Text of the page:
Nick Payne’s award winning Constellations tells a love story over multidimensional space. It’s both a simple and complex concept: in order to marry classical and quantum physics, many dimensions must exist, entirely separate, yet offering infinite possibilities and outcomes to every decision made. It’s easy to imagine that these dimensions are connected, dependent, in fact, on what happens in each, but of course that isn’t the case. A negative outcome here does not necessarily make more likely a positive outcome in another multiverse, it is simply an inevitable truth in the here and now. What happens elsewhere is moot. It’s a scientific viewpoint that is used to great effect by Payne and from it we see a relationship that is more than the sum of its parts, more than it could ever possibly be.
A simple boy meets girl tale is played out within a sparse set (the play indicates no props). Stage directions are absent from the script, with a shift in universe indicated by an indented rule upon the page. This looseness of form can be both savior and curse: a focus on subtle changes in narrative and dynamic, playing the bare truthfulness of each version of the story as if for the first time, is all and everything to the success of this piece. Technically challenging as it is to repeat a scene with no sense of reset, to play a scene with no recall of it having been done before, to play it with utter sincerity without feeling the need to push the differences between the divergent dimensions, it is this that is the magic of the play.
Director Angharad Lee (with designer Jessica Scott) has created a striking world of stark white flooring stretching out sideways as if to infinity. Perspex shards hang overhead like shattered borders between parallel worlds, through which we might travel. Four imposing lights directly face the audience (in another life they shared a stage with Take That), acting both as sentinels and inquisitors. Jane Lalljee’s lighting design is simple but effective, made more powerful by the execution of exquisitely timed transitions. It is clear from the very start that Lee purposefully separates universes by using space. Squares of light precisely illuminate the action, one parallel world after the other, travelling from stage right to left. It is a different treatment, one where blocking and repetitive motifs risk taking precedence over real intimacy and connection between characters. There is a sense that these versions are played out as memory (often gathering a sense of surrealism) rather than independent events existing within their own right, and as such are portrayed with an awareness that they have happened before. The truth of some moments is somewhat lost as a result.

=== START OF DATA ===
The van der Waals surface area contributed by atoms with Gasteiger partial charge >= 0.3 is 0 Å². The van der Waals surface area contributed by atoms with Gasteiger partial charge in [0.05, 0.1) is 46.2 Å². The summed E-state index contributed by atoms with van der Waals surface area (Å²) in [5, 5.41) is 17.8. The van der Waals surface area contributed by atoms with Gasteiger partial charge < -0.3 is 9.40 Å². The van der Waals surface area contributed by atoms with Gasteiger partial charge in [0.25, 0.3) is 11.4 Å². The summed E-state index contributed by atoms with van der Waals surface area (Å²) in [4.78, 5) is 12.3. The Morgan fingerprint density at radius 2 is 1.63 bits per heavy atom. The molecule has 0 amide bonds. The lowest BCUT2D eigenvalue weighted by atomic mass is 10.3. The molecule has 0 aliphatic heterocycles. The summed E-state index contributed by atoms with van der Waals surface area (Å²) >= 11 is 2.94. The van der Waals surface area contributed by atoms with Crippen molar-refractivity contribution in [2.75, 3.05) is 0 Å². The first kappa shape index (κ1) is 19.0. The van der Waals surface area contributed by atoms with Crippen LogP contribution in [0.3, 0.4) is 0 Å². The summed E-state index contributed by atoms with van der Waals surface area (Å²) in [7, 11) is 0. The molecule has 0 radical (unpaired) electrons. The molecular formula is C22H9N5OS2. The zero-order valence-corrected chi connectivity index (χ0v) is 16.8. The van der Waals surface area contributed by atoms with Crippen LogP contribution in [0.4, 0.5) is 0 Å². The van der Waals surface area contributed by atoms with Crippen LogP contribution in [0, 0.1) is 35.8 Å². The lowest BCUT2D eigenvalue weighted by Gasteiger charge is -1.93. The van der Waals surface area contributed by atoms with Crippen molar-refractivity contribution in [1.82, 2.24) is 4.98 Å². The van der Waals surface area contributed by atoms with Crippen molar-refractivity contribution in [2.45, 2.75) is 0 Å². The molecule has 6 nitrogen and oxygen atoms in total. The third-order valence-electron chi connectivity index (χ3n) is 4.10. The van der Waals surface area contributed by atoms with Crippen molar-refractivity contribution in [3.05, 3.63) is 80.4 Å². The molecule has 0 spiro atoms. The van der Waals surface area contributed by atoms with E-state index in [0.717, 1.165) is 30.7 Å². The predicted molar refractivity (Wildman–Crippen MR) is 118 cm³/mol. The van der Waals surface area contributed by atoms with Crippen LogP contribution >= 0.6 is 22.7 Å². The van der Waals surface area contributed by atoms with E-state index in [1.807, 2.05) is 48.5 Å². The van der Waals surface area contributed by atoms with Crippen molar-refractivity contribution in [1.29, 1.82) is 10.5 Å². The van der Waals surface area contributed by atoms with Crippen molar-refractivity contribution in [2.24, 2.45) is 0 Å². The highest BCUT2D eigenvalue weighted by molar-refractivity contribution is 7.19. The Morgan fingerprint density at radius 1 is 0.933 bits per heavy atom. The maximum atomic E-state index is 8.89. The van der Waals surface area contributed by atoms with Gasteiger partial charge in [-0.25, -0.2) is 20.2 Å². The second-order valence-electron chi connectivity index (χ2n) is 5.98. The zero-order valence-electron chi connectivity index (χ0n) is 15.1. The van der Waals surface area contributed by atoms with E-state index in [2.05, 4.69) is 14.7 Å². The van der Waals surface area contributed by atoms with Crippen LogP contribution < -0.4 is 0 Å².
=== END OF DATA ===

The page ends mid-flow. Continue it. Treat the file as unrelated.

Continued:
Alexander McConnell’s Roland and Victoria Pugh’s Marianne could indeed inhabit different worlds. One rather reserved, the other overtly expressive, it’s as if they have been flung together from disparate universes into the one that we inhabit. The repetition of key moments in their story with sometimes only slight shifts (in one sequence of echoes, Marianne’s crotch is as hot as an inferno, then a sauna, then a hothouse) feels like an attempt to “try again”, to improve on the outcome, sometimes with worse effect. The most poignant juxtaposition of all comes as a result of a lateral shift along their timeline: having repeatedly witnessed their initial meeting, our perspective is shunted suddenly, as we transition between dimensions, to a point much further along their trajectory. It is a locus to which almost all versions of the story inexorably lead and it brings with it philosophical questions of pre-determination and free will. If all possibilities play out ad infinitum, are the choices that we make in this version of reality diminished in importance? Indeed, are they choices at all? And if, with unadulterated free will, we inevitably arrive at the exact same pivotal moments in life, is it worth wasting too much time on the decisions we make anyway?
As Brian Green states in The Elegant Universe: “Free will is the sensation of making a choice. The sensation is real, but the choice seems illusory. Laws of physics determine the future.”
This production has had a very brief run. It is a shame, for in keeping with the sentiment of the piece, each performance could bring new discoveries and insight. It is the kind of play that could easily be seen more than once and feel different every time, becoming itself more than the sum of its parts and maybe, in another universe somewhere, this co-production between On In 5 and Little London Theatre Co. is still being performed!